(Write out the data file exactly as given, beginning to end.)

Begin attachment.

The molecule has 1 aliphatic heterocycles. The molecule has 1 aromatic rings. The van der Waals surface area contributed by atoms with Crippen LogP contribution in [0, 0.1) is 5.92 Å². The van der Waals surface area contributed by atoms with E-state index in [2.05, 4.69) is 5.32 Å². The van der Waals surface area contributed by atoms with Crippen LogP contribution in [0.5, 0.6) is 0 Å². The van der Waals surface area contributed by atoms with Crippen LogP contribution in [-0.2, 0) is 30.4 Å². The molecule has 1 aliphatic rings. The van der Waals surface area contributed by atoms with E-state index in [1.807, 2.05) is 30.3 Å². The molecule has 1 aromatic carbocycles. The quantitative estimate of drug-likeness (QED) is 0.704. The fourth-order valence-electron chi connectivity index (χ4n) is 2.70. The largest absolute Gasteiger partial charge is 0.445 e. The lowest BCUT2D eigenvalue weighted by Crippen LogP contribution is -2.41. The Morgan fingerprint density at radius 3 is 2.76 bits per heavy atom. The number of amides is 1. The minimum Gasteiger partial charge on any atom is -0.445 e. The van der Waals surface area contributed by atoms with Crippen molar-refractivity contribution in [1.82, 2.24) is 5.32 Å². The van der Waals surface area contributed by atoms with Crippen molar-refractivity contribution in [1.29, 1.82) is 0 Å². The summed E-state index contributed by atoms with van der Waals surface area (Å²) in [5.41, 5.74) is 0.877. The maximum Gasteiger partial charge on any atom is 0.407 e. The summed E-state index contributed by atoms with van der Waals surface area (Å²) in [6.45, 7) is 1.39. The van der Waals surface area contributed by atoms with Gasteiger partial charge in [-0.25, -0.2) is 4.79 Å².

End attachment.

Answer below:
The molecule has 1 aliphatic heterocycles. The molecule has 1 aromatic rings. The van der Waals surface area contributed by atoms with Crippen LogP contribution in [0, 0.1) is 5.92 Å². The van der Waals surface area contributed by atoms with E-state index in [2.05, 4.69) is 5.32 Å². The van der Waals surface area contributed by atoms with Crippen LogP contribution in [0.5, 0.6) is 0 Å². The van der Waals surface area contributed by atoms with Crippen LogP contribution in [-0.2, 0) is 30.4 Å². The molecule has 1 aliphatic rings. The van der Waals surface area contributed by atoms with E-state index in [1.807, 2.05) is 30.3 Å². The molecule has 1 aromatic carbocycles. The quantitative estimate of drug-likeness (QED) is 0.704. The fourth-order valence-electron chi connectivity index (χ4n) is 2.70. The largest absolute Gasteiger partial charge is 0.445 e. The lowest BCUT2D eigenvalue weighted by Crippen LogP contribution is -2.41. The Morgan fingerprint density at radius 3 is 2.76 bits per heavy atom. The number of amides is 1. The minimum Gasteiger partial charge on any atom is -0.445 e. The van der Waals surface area contributed by atoms with Crippen molar-refractivity contribution in [1.82, 2.24) is 5.32 Å². The van der Waals surface area contributed by atoms with Crippen molar-refractivity contribution in [1.29, 1.82) is 0 Å². The summed E-state index contributed by atoms with van der Waals surface area (Å²) in [5.41, 5.74) is 0.877. The maximum Gasteiger partial charge on any atom is 0.407 e. The summed E-state index contributed by atoms with van der Waals surface area (Å²) in [6.45, 7) is 1.39. The van der Waals surface area contributed by atoms with Gasteiger partial charge in [-0.25, -0.2) is 4.79 Å².